Philadelphia DROP program cost $237 million, study finds

DROP allows employees to pick a retirement date four years in advance and keep working as they start collecting pension payments that go into an interest-bearing account.

Philadelphia's Director of Finance Rob Dubow.

Philadelphia's Director of Finance Rob Dubow. (Emma Lee/WHYY, file)

A new study of the city of Philadelphia’s controversial employee retirement option known as DROP shows it’s cost the city at least $237 million since its adoption in 1999.

But changes in the program will likely reduce costs going forward. And — at the moment — there’s no movement in city government to eliminate the Deferred Retirement Option Plan, which city unions want to keep.

Under DROP, employees pick a retirement date four years in advance and keep working while they start collecting pension payments, which go into an interest-bearing account.

The result is a lump-sum payment on departure that can be in the hundreds of thousands of dollars. When enacted, the plan was supposed to be cost neutral.

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Harvey Rice, director of the Pennsylvania Intergovernmental Cooperation Authority, which sponsored the study, said it didn’t work out that way.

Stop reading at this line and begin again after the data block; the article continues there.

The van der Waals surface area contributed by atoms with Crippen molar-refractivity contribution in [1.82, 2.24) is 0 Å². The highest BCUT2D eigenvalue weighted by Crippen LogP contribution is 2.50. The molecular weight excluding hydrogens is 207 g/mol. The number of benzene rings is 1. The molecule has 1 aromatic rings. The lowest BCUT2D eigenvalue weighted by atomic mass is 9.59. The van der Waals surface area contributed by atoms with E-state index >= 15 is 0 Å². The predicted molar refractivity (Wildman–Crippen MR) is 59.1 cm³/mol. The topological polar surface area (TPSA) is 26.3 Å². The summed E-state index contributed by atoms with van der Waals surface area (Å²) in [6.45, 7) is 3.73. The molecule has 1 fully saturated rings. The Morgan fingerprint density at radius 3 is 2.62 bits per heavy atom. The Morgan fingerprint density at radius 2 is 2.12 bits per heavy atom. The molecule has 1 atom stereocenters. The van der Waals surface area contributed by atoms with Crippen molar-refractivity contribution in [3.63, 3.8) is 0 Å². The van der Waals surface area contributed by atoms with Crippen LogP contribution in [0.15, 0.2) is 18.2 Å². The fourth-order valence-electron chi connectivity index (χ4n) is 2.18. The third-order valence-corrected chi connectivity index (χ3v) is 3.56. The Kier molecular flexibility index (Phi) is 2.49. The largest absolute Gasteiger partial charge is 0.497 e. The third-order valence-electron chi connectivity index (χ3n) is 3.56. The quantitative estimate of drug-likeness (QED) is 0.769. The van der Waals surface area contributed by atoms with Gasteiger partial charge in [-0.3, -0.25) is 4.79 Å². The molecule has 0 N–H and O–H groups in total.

“The report shows that the DROP is not cost-neutral, and so it costs the pension fund additional monies, which they don’t have,” Rice said in an interview.

The study, by the Center for Retirement Research at Boston College, estimates the program cost between $237 million and $277 million over the past 16 years.

As big as the numbers are, they’re a pretty small fraction of the city pension fund’s $6 billion unfunded liability.

“It’s a factor,” Rice said. “All this adds up to contribute to the pension fund’s problems.”

This study is an update to another from 2010 that prompted Philadelphia City Council to reduce the interest rate at which the employee’s deferred payment accounts accumulate, a change that should reduce the cost over time.

The study notes most of the retirees included were enrolled in an older pension plan that was eliminated for new hires in 1988.

As more retirees come from the newer plan, the study noted, it’s likely DROP will be less costly.

Mayor Jim Kenney has proposed eliminating the DROP program in the past, but the administration isn’t currently pushing for that in City Council, which has been resistant to the idea.

City finance director Rob Dubow said in an interview the city is focused on other changes in employee pensions, which should have more impact than getting rid of DROP.

One of the original goals of the program was to keep veteran city employees on the job longer.

The study found that police officers on average stayed on the force nearly five years longer, and firefighters stayed nearly six years longer.

There was little effect on the tenure of other municipal workers.

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